Microsoft has started boosting the free allowance of OneDrive, its cloud-based storage service, to one terabyte for subscribers to consumer and college student Office 365 plans.
The move follows by two weeks a similar increase in OneDrive for Business, the storage center offered to commercial customers, either as part of their subscriptions to the "rent-not-own" Office 365, or as a stand-alone service for $2.50 per user per month during a promotion through September.
In June, Microsoft announced it would add a terabyte to OneDrive's free allotment for all subscribers to Office 365 Home and Office 365 Personal, the two consumer-level plans, and Office 365 University, which is aimed at college students.
That roll-out has begun, Computerworld confirmed with several people who have an Office 365 consumer or college student subscription. Those people said that checks of the storage space now allotted them showed 1,024 gigabytes, or one terabyte in binary notation.
Office 365 Home and Office 365 Personal cost $99.99 and $79.99 annually, respectively, while Office 365 University runs $79.99 for four years.
Microsoft has also pledged to increase the free storage allowance to 15GB for customers who do not subscribe to a consumer or college student Office 365 plan. That upgrade from the previous 7GB free allotment, however, has not yet started, according to checks by Computerworld.
Last month, Microsoft said it would slash prices for additional storage for those consumers and students who need more than the standard free allowance. An extra 100GB will cost $1.99 per month -- or $23.88 per year -- 52% less than the current $50 annually; the price of 200GB will also drop by 52%, from $100 per year to $3.99 per month ($47.88).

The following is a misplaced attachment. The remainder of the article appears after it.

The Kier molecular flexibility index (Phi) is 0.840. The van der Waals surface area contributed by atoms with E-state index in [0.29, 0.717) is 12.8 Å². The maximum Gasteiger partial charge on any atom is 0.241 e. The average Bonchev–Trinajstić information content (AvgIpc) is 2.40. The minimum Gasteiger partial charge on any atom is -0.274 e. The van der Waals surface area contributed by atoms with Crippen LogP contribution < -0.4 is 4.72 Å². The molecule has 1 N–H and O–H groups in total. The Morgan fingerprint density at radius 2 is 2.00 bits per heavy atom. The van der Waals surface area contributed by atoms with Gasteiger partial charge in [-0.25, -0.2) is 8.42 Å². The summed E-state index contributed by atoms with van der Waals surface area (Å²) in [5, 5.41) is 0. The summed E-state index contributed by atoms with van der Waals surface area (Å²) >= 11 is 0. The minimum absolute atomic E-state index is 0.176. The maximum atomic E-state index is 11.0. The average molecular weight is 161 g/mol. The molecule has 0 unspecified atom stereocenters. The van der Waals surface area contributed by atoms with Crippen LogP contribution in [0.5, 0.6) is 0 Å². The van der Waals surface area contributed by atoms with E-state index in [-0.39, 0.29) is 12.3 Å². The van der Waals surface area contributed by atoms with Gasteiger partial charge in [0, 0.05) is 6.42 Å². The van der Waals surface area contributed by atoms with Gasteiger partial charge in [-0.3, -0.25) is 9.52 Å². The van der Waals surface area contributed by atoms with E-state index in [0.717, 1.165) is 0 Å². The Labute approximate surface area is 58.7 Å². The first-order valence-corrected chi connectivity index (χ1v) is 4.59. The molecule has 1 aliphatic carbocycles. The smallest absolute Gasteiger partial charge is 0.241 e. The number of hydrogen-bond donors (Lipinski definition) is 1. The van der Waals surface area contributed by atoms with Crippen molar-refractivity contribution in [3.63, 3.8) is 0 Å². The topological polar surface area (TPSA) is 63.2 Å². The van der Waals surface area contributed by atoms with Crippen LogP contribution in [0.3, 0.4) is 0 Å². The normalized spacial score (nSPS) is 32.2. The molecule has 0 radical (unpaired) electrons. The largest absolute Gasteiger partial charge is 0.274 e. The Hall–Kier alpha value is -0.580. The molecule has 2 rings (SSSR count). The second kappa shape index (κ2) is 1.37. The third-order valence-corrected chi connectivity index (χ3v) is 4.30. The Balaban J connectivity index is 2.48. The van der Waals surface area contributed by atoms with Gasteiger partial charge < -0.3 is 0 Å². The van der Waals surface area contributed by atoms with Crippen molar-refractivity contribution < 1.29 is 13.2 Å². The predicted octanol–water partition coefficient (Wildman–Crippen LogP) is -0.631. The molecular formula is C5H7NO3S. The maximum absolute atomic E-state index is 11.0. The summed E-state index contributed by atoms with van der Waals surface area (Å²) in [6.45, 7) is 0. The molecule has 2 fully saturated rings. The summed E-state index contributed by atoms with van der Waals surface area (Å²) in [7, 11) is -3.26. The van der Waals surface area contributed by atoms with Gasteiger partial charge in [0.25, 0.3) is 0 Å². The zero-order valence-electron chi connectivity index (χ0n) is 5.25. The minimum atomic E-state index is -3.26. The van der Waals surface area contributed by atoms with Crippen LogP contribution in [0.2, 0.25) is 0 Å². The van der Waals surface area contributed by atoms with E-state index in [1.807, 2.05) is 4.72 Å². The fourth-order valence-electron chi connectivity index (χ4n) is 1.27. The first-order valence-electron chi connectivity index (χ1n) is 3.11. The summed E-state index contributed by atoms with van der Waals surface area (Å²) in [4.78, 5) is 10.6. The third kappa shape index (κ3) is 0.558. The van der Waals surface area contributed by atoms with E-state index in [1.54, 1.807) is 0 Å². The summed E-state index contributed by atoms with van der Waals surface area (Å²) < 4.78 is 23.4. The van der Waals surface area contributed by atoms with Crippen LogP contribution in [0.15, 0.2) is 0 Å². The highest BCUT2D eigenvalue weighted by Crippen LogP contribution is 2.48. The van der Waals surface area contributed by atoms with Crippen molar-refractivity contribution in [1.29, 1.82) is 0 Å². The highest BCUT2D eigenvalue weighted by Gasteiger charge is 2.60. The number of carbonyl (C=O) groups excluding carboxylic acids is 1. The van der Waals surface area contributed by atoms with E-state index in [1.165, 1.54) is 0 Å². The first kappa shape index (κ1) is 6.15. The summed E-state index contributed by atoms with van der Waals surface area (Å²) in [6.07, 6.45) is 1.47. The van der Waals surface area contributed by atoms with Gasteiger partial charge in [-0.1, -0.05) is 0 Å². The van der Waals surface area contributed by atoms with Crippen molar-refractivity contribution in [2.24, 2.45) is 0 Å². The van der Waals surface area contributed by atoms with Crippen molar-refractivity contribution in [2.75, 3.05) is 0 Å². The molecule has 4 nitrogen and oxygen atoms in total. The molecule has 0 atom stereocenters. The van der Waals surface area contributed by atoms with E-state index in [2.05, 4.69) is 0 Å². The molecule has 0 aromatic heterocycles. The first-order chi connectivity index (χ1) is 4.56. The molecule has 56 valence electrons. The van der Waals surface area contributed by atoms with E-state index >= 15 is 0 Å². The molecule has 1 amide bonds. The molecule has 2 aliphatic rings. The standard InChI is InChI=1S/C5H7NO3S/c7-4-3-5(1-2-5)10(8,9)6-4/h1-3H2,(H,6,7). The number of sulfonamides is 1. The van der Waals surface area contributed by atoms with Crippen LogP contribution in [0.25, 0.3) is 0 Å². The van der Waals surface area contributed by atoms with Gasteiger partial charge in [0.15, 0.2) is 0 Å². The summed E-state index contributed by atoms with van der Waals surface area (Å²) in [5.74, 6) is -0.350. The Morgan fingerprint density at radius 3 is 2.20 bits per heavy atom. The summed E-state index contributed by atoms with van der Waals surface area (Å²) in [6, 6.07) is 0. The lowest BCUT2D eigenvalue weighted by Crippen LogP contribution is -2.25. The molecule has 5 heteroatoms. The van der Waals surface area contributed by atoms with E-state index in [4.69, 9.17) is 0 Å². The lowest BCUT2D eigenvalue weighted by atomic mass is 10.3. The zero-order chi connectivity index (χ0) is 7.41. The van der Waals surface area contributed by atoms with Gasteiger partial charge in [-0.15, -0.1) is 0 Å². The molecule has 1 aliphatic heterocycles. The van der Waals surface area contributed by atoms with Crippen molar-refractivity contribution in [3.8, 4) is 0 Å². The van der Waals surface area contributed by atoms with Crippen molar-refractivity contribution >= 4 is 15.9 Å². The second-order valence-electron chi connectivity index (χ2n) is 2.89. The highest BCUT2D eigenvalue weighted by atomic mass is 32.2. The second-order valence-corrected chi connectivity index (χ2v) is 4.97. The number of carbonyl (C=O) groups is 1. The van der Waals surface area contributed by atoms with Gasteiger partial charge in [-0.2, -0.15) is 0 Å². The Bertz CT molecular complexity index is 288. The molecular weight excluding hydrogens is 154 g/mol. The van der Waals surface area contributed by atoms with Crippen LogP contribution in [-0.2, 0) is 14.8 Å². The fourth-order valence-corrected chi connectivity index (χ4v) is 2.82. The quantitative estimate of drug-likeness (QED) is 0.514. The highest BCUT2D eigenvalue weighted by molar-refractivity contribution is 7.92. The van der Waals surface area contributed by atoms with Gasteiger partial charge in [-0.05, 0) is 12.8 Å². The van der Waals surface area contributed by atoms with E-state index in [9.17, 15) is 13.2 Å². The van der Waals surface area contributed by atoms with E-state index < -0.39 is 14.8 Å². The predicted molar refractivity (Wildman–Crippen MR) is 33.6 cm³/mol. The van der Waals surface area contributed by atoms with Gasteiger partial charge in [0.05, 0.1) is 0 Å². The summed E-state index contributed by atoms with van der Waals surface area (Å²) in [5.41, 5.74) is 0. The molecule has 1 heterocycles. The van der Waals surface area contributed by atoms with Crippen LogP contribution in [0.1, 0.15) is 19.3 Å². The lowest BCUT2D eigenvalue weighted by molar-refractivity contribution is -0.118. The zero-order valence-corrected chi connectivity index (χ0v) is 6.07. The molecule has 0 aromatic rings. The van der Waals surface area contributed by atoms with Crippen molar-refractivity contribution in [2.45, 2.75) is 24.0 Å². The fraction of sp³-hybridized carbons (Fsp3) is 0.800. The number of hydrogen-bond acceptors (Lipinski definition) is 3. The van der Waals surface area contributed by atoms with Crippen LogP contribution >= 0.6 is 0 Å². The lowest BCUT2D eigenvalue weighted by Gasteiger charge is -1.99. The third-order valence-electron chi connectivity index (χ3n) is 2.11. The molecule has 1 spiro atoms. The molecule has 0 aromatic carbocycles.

Those price cuts have not yet been implemented.
Several days after Microsoft told customers of the OneDrive storage space boosts, Google responded by announcing it would give customers of its Google Apps for Business an unlimited amount of storage for an additional $5 per month per user.
Before that, an extra 1TB for Apps for Business ran $9.99 per month per user.
Apple, too, has talked up storage this summer. Early last month, the Cupertino, Calif. company said it would drop prices of additional iCloud storage, although it will not increase the free amount. Plans of 20GB for 99 cents per month and 200GB for $3.99 monthly will kick in this fall with the release of iOS 8 and OS X Yosemite; the former represents a 70% discount from Apple's current pricing.
Gregg Keizer covers Microsoft, security issues, Apple, Web browsers and general technology breaking news for Computerworld. Follow Gregg on Twitter at @gkeizer, on Google+ or subscribe to Gregg's RSS feed . His email address is firstname.lastname@example.org.